I didn’t pay any attention to Ginrul Confernz, as my BYU brethren were wont to pronounce it. I spent the weekend pubbing and clubbing in my hometown. (It’s the rather sprawly one with the horribly oversized airport on the lower right corner of the map.) The advantage of this laziness is that I can reap the fruit of everyone else’s labour.
Looks like most of the talks were the usual — follow the prophet, gender roles, tithing, missionary work et cetera et cetera. Apart from honourable mention given to the soppy yet sweet talk on gratitude by CEO Monson, the headline-grabber was Boyd K. Packer’s latest assault on The Gay.
This evening @porlob put forth the question: “Anyone else starting to think Boyd K. Packer is a big ol’ closet-case? He’s always had hangups on sex and and gayness.”
The answer: Yes. Unequivocally, absolutely, unreservedly. No person who devotes as much of their professional career as Packer has to sexual repression and denial can possibly be a healthy individual. Given the timely release of the most comprehensive study of American sexual behaviour ever, it seems that 8% of American males are gay or bisexual. (My guess is that the number is likely a percentage point or two higher, given that homosexuality is very likely to be under-reported due to stigma.) Eight percent. Let’s see. There are twelve apostles in the LDS church. What’s one divided by twelve? Gee whiz, it’s eight percent.
Based on pure statistics, somebody in the quorum is just a little more fabulous than the rest. My money’s on Packer. He was the 10th of 11 children; younger sons are more likely to be gay. Each older brother increases the probability of being gay by a third. Packer is the fifth son.
It’s interesting that all published accounts of Packer’s courtship with his wife, Donna, show her as the initiator. The story goes that Packer was asked to give a talk in a ward he did not usually attend. His future wife was present and thought to herself “Now, this is the type of man I would wish to marry.”
If there’s one central theme to Packer’s career, it’s self-denial. Glancing over the greatest hits of his career, it’s easy to see the signs of a deeply conflicted man who represses himself so badly that he can’t ponder a world where all men don’t need similar restraints. This is a bloke who disdains art and music if it doesn’t serve a utilitarian function of promoting “The Spirit.” I found a fairly comprehensive list of his speeches, and a disproportionate number are addressed at the youth, and a disproportionate number address masturbation, sex and pornography. It is nearly impossible for him to give a talk that is aimed at youth without sexualising them to some degree. These highlights stuck out at me, and I think they offer us a glimpse into his state of mind when we consider that his talks may be aimed at himself as much as they were at us:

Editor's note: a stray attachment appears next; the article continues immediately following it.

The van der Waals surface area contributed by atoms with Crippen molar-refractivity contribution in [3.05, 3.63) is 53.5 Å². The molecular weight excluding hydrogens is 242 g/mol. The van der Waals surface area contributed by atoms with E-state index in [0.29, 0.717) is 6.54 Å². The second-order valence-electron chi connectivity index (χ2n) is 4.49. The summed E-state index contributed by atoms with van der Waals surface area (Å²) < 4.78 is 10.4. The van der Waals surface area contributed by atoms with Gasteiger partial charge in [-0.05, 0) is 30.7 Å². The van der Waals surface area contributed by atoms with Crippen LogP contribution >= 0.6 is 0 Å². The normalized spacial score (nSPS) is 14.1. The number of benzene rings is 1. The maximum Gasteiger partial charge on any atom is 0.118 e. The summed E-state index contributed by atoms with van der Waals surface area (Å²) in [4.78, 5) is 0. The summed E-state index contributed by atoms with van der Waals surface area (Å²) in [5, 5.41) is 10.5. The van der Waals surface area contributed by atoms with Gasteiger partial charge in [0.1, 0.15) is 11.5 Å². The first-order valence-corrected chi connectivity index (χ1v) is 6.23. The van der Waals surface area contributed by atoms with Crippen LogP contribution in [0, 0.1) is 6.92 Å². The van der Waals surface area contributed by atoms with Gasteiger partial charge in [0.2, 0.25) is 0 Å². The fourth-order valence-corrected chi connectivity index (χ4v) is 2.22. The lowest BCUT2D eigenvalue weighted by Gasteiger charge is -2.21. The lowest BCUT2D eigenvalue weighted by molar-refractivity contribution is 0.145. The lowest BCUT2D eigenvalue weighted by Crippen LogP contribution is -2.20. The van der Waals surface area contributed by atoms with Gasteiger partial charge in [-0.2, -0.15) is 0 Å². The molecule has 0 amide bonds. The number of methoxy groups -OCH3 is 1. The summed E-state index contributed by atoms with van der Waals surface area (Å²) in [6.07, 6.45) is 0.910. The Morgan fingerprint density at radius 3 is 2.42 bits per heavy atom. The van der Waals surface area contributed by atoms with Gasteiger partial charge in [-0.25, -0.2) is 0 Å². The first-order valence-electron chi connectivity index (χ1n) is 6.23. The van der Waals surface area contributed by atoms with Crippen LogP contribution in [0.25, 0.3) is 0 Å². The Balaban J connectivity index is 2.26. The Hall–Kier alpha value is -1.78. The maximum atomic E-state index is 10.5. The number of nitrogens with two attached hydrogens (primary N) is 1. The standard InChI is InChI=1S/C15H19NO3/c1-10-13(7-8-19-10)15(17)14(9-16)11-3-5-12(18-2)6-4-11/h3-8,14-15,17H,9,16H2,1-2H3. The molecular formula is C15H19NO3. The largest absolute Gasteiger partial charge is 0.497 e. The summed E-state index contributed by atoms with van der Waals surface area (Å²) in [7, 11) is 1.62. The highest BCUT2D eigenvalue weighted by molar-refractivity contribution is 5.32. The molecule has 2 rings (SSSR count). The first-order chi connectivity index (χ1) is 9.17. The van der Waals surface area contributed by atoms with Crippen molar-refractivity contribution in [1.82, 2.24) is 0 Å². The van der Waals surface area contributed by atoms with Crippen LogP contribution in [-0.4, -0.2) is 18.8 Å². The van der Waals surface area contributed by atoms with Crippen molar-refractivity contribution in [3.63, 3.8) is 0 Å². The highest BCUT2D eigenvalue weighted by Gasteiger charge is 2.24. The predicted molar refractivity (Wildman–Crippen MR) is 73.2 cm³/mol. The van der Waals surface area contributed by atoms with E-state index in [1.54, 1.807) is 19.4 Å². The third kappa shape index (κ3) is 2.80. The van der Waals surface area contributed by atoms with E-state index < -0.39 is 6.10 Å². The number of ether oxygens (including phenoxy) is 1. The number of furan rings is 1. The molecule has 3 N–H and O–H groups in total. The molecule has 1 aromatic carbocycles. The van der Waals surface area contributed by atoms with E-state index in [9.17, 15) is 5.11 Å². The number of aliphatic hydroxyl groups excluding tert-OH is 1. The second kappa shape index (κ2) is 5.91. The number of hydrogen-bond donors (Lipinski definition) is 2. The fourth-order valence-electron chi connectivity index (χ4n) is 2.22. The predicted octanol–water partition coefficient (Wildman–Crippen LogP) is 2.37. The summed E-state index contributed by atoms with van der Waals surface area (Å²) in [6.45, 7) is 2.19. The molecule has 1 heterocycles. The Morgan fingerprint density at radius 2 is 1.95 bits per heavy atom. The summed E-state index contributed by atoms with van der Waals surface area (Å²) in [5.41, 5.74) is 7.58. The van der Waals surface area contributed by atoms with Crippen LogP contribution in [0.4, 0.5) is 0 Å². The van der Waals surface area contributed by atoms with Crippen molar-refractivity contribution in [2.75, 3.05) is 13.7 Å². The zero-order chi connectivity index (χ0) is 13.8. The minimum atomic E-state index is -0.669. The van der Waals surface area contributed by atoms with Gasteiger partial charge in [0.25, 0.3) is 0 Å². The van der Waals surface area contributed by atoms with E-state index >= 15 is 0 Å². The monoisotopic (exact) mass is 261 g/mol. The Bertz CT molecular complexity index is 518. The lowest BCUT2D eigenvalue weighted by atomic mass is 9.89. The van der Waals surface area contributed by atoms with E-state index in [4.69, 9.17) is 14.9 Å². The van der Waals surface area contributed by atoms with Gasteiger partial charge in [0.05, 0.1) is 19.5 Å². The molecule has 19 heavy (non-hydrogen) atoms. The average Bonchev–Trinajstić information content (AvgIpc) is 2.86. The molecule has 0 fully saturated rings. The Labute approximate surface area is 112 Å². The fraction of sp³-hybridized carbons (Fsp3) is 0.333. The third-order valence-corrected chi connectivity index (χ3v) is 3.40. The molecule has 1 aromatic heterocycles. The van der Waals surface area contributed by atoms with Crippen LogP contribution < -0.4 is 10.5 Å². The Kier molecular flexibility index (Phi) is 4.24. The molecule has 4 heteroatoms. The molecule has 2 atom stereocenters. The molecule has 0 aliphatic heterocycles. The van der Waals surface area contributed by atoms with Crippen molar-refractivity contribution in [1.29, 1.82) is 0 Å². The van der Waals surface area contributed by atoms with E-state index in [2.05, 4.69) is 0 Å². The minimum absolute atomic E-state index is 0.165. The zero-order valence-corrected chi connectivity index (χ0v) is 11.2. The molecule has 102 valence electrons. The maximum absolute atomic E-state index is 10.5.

- 1965: I’m a Person: In an uncharacteristic speech, Packer tells us we should “feel free, perfectly free, uninhibited” and affirms the importance of feeling like “a person” with “eternal worth.” This hardly sounds like the mean-spirited old man we hear from today.
- 1970: The Path to Manhood: Packer’s appropriately-titled début as a member of the twelve highlights the necessity of marrying a woman in the temple and pillow talk with his military bunkmate in which he asks “What did I do wrong?” He relates how a military supervisor told him that he was too uptight and needed to go out and have some fun. Packer congratulates himself for never giving in to self-gratification.
- 1972: Why Stay Morally Clean?: Packer tells teenagers to stay out of each others’ pants. Sex is only for procreation, and nobody has any reason to grope one another.
- 1976: To Young Men Only: Don’t touch yourself. Self-gratification is evil. Gay sex is evil. If you touch yourself, you will go gay. If someone tries to get gay with you, beat them up.
- 1981: Marriage – Divorce is evil. Sex is only permitted in marriage. Do not lose faith in marriage. Do not lose faith in marriage. Do not lose faith in marriage.
- 1986: Little Children – The top two gravest threats to children are the idea that any two adults can have sex even if they aren’t married and “misuse of that procreative power in degraded acts of perversion is widely promoted as the right of consenting adults.” The biggest threat to kids is two people enjoying themselves in a consensual relationship. Not lack of access to education, physical abuse, or malnutrition.